AUSTRALIAN Alpaca producers have made an important step toward a sustainable fleece industry with a sample fleece sale to a Shanghai processor.
Alpaca producers from three states will next week form Waratah Alpaca Fibre Cooperative, aided by the successful Farming Together program.
Co-op spokesman Mick Williams said the Shanghai processor Pebble Sun paid up to $35 a kilogram for under 16 micron Shear Ultra fleece and tender prices of up to $44/kg are being fielded from other prospective Chinese buyers.
“It’s becoming a bit of an auction with these guys.”
Australian Alpaca producers had previously marketed their fibre individually, but Mr Williams said he could now see a sustainable Alpaca fleece industry was possible.
The Waratah Alpaca Fibre Cooperative expected more than 50 alpaca producers from across NSW, Victoria and South Australia to convene at the Mittagong RSL on June 16.
The meeting also aims to recruit prospective alpaca grower-members for the co-op which last month sent a premium-priced 700kg sample to a Shanghai processor.
The buyer agreed to buy 100kg of each grade – ranging from less than 16 micron to above 36.6 micron – and in all colours, for processing into clothing, carpets and doonas.
“They were sensational,” Mr Williams said.
“They paid for all the transport door-to-door, including the air-freight.
“They paid for all certifications, including a new export code required for raw Alpaca fleece,’ he said.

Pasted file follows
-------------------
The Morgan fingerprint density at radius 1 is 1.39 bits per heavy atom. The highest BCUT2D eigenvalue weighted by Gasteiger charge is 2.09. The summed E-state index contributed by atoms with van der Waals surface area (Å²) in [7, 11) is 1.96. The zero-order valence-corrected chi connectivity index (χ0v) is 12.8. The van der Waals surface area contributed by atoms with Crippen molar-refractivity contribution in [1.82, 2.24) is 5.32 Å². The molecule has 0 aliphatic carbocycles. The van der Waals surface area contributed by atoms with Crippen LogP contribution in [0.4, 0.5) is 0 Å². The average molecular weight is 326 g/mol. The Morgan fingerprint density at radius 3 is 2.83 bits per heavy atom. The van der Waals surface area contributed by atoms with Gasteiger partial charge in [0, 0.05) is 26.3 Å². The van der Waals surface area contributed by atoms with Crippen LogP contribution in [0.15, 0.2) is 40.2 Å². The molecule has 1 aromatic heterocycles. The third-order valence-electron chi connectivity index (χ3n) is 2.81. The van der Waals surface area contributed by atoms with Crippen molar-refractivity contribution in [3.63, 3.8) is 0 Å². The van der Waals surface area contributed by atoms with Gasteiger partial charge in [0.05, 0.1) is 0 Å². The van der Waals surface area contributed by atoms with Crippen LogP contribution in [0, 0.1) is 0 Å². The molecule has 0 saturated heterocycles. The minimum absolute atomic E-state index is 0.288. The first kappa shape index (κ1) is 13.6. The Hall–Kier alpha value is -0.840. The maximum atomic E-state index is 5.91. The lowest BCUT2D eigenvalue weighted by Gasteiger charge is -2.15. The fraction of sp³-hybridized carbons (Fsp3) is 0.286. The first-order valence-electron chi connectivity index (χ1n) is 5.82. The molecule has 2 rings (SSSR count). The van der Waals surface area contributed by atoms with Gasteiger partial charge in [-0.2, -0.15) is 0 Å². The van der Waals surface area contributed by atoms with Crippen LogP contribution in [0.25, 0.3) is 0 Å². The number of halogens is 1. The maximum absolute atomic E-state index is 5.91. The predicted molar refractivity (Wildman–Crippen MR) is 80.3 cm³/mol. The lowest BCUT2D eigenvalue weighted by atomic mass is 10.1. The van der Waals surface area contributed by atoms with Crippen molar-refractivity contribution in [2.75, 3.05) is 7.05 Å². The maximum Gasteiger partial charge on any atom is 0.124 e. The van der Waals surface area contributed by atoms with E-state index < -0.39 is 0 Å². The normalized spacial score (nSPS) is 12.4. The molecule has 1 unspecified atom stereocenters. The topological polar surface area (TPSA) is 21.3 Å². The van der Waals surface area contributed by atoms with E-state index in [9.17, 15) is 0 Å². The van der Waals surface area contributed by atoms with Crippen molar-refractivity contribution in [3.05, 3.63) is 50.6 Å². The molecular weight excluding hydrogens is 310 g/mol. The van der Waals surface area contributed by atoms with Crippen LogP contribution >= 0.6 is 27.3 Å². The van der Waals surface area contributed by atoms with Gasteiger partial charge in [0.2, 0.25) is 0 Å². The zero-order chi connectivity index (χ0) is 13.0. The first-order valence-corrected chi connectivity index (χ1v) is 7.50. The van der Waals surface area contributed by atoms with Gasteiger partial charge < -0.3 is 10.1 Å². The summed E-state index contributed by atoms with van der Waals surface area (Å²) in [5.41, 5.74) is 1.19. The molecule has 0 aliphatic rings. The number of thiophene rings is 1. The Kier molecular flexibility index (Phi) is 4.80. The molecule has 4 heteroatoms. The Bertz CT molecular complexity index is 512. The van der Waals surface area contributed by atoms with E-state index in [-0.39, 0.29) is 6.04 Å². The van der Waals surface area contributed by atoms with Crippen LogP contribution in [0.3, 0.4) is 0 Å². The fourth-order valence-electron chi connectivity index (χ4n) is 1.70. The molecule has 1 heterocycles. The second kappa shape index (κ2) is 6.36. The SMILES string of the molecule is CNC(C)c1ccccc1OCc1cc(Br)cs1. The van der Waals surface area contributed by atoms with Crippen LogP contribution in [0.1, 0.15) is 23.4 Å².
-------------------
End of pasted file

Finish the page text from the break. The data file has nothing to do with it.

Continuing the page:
“And within six hours of receival, they were sending me videos of the fleece processed as skeins. And now they’re asking 10 tonnes of raw fleece each month.”
A regular supply contract has now been sent via the processor’s Sydney-based agent.
Mr Williams said sourcing so much fleece will be a challenge. He said the group has explained seasonality of the clip, adding he hoped to source fleece nationally to satisfy the ongoing order. It is estimated that the Chinese market has unmet demand of 3000 tonnes/year. The Australian alpaca industry only produces around 800 tonne each year, but some breeders had been stockpiling fibre for years.
Mick believes the co-op, and the export sales it secures, will push growth of the national herd beyond the current total of 400,000 alpacas. The Australian Alpaca Association had a goal to lift the herd size to 1 million by 2021.
“We’ve got to shake the hobby tag,” he said.
“The whole idea of the co-op is to give alpaca breeders some confidence and financial sustainability. “This is all about building the national herd.”
Mr Williams is a fourth-generation Merino farmer running 1200 alpacas on 243ha at Mittagong, New South Wales.
“Farming Together provided guidance and mentorship and gave us access to the skills and expertise so that, when it came to forming a co-op, we didn’t reinvent the wheel,” he said.
“It took our cumbersome and clumsy idea and streamlined it, saving us a lot of time along the way. With the program’s assistance we are far more advanced that we would have been if we had tried to do this on our own.”
The Mittagong RSL meeting will start at noon on June 16. Refreshments will be served, please book for catering purposes at 0407 407 618 or [email protected]
Farming Together program director Lorraine Gordon said the Alpaca project has the potential to truly transform a premium-product industry and offers spin-off benefits along the supply chain “from breeders to logistics.”
The Farm Co-operative and Collaboration Program (known as Farming Together) is a two-year, $13.8m initiative from the Australian Government designed to help agricultural groups value-add, secure premium pricing, scale-up production, attract capital investment, earn new markets or secure lower input costs.
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